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montananoircoverThat’s right. I’ve taken a deep, delicious dive into the dark side, thanks to a terrific invitation last year from editors James Grady and Keir Graff to contribute a short story to MONTANA NOIR, part of Akashic Books’ noir series.

I hadn’t written a short story in years, mainly because they scare the crap out of me. So little space. So much precision required. So many masters of the form. (Alice Munro, anyone?)

Plus, I wasn’t really sure what noir was, beyond “I know it when I see it” – not really helpful when confronting the blank screen. But James and Keir are wonderfully supportive editors, and with their guidance, I had a blast getting in touch with my inner creep.

The book comes out in August. I remain gobsmacked to be in the company of my fellow contributors. Just look at this list: David Abrams, Janet Skeslien Charles, Debra Magpie Earling, Jamie Ford, James Grady, Keir Graff, Eric Heidle, Walter Kirn, Sidner Larson, Carrie La Seur, Thomas McGuane, Caroline Patterson, Yvonne Seng. Holy hell, right?

If you’re in Montana this fall, check out our book tour. The darkness. It’s coming.

2017 WV 2-21-2017-1

March 2, 2017 – Getting excited/nervous about next week’s events at Dickinson State University in North Dakota. Each year during March – Women’s History Month – Dickinson State features a Women’s Voices program. This year’s theme is Social Justice: Women Taking a Stand for Equity and Equality, a cause near and dear to my heart, so I was thrilled to be asked to participate.

Among many things, the program features my second novel, Dakota, set in North Dakota’s oil patch and with a decidedly feminist bent. As the Missoula Independent said in its review: “In a patriarchal world, women can either work against each other for perceived gain, or band together to lend a sister a hand.” Yes, indeed.

Filed Under: Book tour Readings

In Wyoming, Lena points the way

 

I’ve heard authors complain about book tours. The travel is exhausting, the publicists can be … strange, the succession of hotel room disorientating.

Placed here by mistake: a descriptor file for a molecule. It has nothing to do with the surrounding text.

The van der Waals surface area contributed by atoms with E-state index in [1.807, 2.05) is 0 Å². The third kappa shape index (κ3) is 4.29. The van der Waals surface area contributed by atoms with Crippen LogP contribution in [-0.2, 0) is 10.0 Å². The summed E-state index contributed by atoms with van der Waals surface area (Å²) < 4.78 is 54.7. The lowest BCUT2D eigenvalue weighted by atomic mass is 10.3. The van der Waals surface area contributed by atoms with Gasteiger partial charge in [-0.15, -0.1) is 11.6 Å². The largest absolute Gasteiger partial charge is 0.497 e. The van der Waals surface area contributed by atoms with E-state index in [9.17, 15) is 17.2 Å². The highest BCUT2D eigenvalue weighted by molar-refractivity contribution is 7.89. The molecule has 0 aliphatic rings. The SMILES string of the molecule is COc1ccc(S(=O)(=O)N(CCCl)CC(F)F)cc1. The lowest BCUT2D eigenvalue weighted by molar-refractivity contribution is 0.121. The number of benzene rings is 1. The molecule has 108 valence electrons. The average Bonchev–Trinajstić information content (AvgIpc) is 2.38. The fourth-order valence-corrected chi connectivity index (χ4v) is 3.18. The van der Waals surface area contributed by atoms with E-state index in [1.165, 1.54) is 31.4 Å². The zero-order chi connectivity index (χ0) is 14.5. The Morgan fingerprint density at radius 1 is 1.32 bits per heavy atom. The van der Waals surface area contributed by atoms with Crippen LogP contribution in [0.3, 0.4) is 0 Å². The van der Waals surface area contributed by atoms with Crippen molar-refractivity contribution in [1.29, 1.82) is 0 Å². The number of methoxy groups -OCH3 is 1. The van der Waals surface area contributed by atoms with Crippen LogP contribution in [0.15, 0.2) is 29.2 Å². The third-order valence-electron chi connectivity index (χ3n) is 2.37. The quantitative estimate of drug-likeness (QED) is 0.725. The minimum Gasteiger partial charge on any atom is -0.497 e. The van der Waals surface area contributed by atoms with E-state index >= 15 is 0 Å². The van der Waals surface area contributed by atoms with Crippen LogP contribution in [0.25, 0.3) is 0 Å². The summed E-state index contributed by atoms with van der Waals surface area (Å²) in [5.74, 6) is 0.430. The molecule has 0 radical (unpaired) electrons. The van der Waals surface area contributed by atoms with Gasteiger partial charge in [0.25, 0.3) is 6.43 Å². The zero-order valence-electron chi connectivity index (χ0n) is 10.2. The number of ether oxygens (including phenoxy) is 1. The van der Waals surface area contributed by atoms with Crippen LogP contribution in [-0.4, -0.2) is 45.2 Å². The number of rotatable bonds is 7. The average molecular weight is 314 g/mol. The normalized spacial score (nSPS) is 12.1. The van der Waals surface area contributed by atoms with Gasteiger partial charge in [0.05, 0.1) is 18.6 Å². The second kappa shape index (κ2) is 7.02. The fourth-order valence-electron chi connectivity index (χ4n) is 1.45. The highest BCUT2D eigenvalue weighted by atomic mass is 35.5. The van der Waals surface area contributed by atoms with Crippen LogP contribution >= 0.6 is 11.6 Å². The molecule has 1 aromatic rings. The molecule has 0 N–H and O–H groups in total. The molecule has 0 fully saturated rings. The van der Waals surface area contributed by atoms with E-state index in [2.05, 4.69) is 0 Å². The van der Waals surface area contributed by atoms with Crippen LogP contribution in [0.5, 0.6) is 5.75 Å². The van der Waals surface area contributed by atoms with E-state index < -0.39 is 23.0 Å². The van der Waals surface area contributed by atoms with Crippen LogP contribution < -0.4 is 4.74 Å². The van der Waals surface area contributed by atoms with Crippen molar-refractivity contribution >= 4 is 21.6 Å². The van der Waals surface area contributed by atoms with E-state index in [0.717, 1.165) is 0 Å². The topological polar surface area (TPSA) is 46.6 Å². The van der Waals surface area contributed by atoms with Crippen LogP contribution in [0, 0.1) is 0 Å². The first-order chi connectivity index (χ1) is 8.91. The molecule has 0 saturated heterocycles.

I’m proud to say that I’ve managed to bite my lip each and every time someone expresses these sentiments. I would kill, in the inventive fashion I hope I employ in some of my books, for such a book tour.

To be specific, the kind of book tour that somebody pays for. Somebody who’s not me.

Because, like most writers, the only way my book goes on the road is if I arrange the appearances and foot the bill myself. Until this year, I’ve referred to these trips as Couch-Surfing Book Tours—the kind where you seek out places where you have lovely friends (you know who you are, and thank you again, a million times over) who will put you up.

But this year was different. My previous books were released in the winter, but Disgraced came out in the spring, which meant that after my first few readings and book signings, the weather—even in Montana—turned balmy.

I like to camp. Camping is cheap. Ergo, the camping tour, or as I more accurately termed it, The Broke-Ass Book Tour.

Four-star tent

Four-star tent

It was surprisingly fun. The key, given that I needed to look (and smell) presentable, was finding campgrounds with showers. So, none of the backcountry camping that I’d prefer.

Mmmm, ramen, the writer's friend

Mmmm, ramen, the writer’s friend

Still, I enjoyed spending my before-appearance time working at a picnic table under shady cottonwoods and fragrant pines, and crawling into my tent afterward and reading myself to sleep by the light of my headlamp. A toy dinosaur turned up at one of my campsites. I named her Lena (think Ferrante) and – taking a cue from writer friends Luke Dani Blue and Migueltzinta Solis and their dino buddy, Velma – she became my traveling companion. Oatmeal for breakfast and ramen for dinner. Because, again, cheap. Oh, and a cooler full of microbrews. Because, reward.

That said, the minute a publisher offers to send me someplace on their dime, I’ll jump at the chance. And I swear I will never complain about a single thing.

 

 

 

Filed Under: Book tour